Just like that, everything's changed.
When this week's episode of "Mad Men" began, would anyone have guessed that by its end we'd see the departure of Peggy and Joan literally whoring herself out to help the company – and take an ownership role in it? Hell no. But “The Other Woman,” Sunday night’s installment in a season we'll only see two more episodes of, threw a molotov cocktail into what we thought were secure features of position and design.
While we've been wringing hands over whether or not Don and Megan will hold on to the thrashing live wire of electricity that is their relationship, other forces have been at work. Forces that resulted in one woman moving ahead at Sterling Cooper Draper Pryce by selling her body, and another finally giving in to the fact that the only way she can keep her integrity and move forward in life is to leave.
An important figure at Jaguar gave a sleazy ultimatum to the boys Sterling Cooper Draper Pryce: they would his vote for their feather-cap pitch in return for a night with Joan. With all of Joan. Don wanted none of it, leaving the meeting at which it was discussed. In his absence, Pete, Roger, Lane and Bert all agreed to sound out Joan. Naturally, Pete was the conversational catalyst for the deal, and in every frame his sleazy manipulation drips from him in swelling gobs of asshole.
Lane’s embezzlement from the company led to his approaching Joan directly, suggesting she demand an ownership stake in the company rather than Pete's suggested offering of $50,000 in cash. The amount would have led to the discovery of Lane’s theft, which would obviously ruin the man. So he led the charge of alternative options, far more out of self-interest than pragmatism and concern for his confidant.
Don, belatedly discovering that the prostitution scheme was underway, showed up at Joan’s apartment and told her it's not worth it as she stood in her robe, about to get in the shower. He would win the account honestly at the pitch the next morning, and if he didn't win it, "Who wants to work with people like that anyway?" Touched, Joan said, “You’re a good one, aren’t you?” and put a hand on his cheek. It was a tender moment, a streak of beauty in a mudslide of shit.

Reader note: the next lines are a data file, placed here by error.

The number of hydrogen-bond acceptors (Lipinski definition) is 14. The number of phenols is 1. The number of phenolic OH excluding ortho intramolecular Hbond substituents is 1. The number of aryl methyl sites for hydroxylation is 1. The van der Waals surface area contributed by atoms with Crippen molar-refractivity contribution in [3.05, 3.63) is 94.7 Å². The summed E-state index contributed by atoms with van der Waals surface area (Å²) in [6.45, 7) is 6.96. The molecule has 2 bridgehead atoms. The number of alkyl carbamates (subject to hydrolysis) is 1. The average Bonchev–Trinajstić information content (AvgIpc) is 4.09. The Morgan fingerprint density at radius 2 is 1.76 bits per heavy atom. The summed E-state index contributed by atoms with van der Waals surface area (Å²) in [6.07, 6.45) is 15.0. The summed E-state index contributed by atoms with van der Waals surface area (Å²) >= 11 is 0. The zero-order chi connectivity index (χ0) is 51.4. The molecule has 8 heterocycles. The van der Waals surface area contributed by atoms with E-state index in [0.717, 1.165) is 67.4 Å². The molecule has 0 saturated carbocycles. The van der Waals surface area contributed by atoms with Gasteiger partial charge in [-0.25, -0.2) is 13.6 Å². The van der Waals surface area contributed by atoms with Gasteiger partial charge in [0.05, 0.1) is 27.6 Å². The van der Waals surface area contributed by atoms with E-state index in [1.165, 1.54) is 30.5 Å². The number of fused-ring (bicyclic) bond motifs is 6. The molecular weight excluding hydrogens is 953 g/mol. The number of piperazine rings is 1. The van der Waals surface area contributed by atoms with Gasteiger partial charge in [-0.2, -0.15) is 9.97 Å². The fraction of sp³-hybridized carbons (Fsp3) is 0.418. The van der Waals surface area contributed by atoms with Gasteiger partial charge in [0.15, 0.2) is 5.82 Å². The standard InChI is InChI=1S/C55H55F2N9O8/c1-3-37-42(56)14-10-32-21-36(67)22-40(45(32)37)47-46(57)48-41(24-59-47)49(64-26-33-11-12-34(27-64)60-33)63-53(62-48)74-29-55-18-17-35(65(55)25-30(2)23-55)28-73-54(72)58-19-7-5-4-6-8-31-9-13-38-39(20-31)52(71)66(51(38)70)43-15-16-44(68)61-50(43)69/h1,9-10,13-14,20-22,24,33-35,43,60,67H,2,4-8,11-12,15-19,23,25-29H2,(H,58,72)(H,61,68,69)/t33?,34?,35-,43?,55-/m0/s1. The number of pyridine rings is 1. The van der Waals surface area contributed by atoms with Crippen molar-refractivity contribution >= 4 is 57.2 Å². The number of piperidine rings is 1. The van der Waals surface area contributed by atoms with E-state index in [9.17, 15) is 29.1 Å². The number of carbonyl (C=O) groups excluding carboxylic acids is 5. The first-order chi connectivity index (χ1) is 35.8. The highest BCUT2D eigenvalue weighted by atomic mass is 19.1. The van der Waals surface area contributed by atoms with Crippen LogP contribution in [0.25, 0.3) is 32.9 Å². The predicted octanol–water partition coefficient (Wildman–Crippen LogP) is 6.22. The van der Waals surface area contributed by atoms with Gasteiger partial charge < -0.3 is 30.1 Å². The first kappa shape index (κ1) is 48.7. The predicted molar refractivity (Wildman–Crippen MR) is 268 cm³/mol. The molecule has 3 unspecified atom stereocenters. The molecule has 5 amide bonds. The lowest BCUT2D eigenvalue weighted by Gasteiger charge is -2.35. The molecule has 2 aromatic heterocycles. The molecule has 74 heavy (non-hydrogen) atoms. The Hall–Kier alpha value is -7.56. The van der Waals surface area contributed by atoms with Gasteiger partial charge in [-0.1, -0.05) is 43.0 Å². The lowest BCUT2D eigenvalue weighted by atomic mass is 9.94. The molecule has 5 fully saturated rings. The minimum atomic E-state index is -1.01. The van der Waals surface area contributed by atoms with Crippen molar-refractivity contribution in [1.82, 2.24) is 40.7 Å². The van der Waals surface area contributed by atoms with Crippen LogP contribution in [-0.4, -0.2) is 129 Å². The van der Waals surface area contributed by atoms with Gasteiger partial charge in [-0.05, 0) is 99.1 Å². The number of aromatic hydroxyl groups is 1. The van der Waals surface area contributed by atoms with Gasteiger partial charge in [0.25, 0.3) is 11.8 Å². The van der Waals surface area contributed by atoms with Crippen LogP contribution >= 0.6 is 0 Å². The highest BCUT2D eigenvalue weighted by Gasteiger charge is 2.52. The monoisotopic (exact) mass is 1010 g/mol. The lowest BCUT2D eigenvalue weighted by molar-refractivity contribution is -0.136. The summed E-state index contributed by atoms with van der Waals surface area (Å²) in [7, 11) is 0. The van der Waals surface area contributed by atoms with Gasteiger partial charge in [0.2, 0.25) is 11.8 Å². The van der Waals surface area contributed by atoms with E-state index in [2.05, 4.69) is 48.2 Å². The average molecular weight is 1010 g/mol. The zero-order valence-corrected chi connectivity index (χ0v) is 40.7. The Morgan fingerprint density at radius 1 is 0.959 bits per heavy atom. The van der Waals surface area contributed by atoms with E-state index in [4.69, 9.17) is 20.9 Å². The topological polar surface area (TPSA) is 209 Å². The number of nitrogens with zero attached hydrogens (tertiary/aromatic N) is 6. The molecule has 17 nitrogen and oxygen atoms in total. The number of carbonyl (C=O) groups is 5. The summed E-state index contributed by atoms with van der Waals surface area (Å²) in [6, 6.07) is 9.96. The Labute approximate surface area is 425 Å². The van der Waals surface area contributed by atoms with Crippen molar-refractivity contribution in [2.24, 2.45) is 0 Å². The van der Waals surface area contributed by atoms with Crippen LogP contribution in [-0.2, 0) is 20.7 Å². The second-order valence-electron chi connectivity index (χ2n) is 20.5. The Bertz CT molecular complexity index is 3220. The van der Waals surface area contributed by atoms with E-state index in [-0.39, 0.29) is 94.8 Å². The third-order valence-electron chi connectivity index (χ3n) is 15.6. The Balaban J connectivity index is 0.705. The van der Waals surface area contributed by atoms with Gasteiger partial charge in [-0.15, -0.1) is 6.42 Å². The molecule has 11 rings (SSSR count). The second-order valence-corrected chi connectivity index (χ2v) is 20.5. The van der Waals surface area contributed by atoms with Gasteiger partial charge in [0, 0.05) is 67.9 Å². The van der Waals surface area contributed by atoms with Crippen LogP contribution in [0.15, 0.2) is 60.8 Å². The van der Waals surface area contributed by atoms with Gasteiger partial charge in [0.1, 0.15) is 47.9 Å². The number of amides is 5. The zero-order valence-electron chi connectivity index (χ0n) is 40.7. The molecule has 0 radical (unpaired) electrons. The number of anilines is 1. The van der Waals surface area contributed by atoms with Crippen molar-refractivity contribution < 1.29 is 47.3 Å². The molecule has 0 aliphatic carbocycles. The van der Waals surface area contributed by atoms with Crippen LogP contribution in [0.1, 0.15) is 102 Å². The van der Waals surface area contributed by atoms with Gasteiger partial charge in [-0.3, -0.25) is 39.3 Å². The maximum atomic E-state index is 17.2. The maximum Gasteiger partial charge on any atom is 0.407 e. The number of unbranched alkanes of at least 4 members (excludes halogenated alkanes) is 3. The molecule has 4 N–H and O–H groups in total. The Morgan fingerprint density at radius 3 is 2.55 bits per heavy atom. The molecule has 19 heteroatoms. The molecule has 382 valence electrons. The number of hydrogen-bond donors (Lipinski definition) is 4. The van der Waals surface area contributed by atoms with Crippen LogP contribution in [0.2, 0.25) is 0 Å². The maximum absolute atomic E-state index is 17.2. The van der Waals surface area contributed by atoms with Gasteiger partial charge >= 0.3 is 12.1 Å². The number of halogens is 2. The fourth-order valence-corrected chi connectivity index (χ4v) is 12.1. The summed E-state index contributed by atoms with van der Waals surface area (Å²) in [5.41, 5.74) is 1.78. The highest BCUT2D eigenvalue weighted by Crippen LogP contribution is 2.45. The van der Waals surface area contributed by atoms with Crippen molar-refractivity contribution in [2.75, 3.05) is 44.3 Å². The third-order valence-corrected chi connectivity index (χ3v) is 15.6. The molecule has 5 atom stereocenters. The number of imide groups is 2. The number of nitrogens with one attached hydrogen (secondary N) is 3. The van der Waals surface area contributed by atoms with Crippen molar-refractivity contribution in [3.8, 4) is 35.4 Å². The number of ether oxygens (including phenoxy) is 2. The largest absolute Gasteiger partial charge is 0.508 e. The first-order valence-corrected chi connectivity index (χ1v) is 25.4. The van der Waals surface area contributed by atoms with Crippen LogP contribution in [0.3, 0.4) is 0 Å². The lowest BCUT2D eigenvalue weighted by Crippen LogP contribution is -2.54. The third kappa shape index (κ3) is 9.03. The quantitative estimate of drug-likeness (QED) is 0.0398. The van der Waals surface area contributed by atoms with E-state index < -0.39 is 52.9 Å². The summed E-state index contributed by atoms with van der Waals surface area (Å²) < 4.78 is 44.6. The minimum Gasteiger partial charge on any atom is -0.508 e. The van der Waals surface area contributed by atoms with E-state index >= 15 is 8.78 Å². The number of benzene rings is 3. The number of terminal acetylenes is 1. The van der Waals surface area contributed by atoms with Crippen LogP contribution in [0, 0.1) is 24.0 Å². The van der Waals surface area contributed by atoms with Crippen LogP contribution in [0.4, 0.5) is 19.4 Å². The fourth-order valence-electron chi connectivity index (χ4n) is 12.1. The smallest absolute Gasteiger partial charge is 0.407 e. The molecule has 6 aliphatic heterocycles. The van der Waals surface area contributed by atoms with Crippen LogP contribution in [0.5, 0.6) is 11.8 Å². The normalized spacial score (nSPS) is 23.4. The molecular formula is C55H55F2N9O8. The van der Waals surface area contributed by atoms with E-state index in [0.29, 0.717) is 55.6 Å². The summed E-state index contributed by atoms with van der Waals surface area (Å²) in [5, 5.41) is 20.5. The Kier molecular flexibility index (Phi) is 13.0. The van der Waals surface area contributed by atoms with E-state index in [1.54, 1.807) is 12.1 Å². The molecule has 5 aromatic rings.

The next thing we see are the SDCP boys arriving at Jaguar and Don leaning into his pitch – the best he's delivered in years. He refers to the Jag as the unattainable object speeding by just out of reach — “because they do that, don’t they, beautiful things?” — a testament to his feelings about Megan, auditioning for a play that could require her to move to Boston for three months.
Suddenly, though, the scene cuts to Joan at the Jaguar man’s apartment. We see her step into the proverbial lion's den, and allow herself to be objectified by a pig of a man whose only leverage is money. Then we're swept into the Don arrival scene again at Joan's apartment, only we see it from the inside of her room. She's taking off the emerald necklace the Jaguar pig had given her, and upon hearing that Don's arrived, she puts a robe over her alluring dress to meet him.
He was too late. She'd already done the deed.
Whether by pitch or stitch, SDCP has locked Jaguar. The look on Don's face when he sees Joan in the partners meeting, however, says it all. Amidst the celebrations and accolades, Peggy – who's been denigrated, taken for granted and outright disrespected in recent episodes – drops the biggest bombshell of all: she's leaving. She's accepted an offer – which topped her own asking base – with a rival firm.
Just as he assumed that Megan would never actually succeed on Broadway, Don saw Peggy's speech as a play for more money. Exasperated, he congratulated her efforts to earn more, and even apologized for being short and dismissive of late. But as he began to realize he was wrong, anger rose instead. A nasty outlash of heartbroken urgency follows.
“I’m sorry, but you know that this is what you would do,” she told him, and in that moment Don knew she was right. Then she held out her hand for him to shake – but instead of shaking it, he clasped it and kissed it preciously, fighting tears and finally giving a moment of delicate gratitude to a woman who had been his unsung pillar of support for so very long. "Don't be a stranger," she says as she exits.
As she steps into the elevator to leave amidst the noise and carrying on for the Jaguar celebration – the same elevator that symbolically trapped Don in the office a few weeks ago – we see a smile of excitement spread on her face. She's stepping into a spaceship that's about to take her to another world entirely. One where she knows she'll be celebrated, treated with all the respect and accolades she'd worked so hard for.
At least, that's what we're hoping.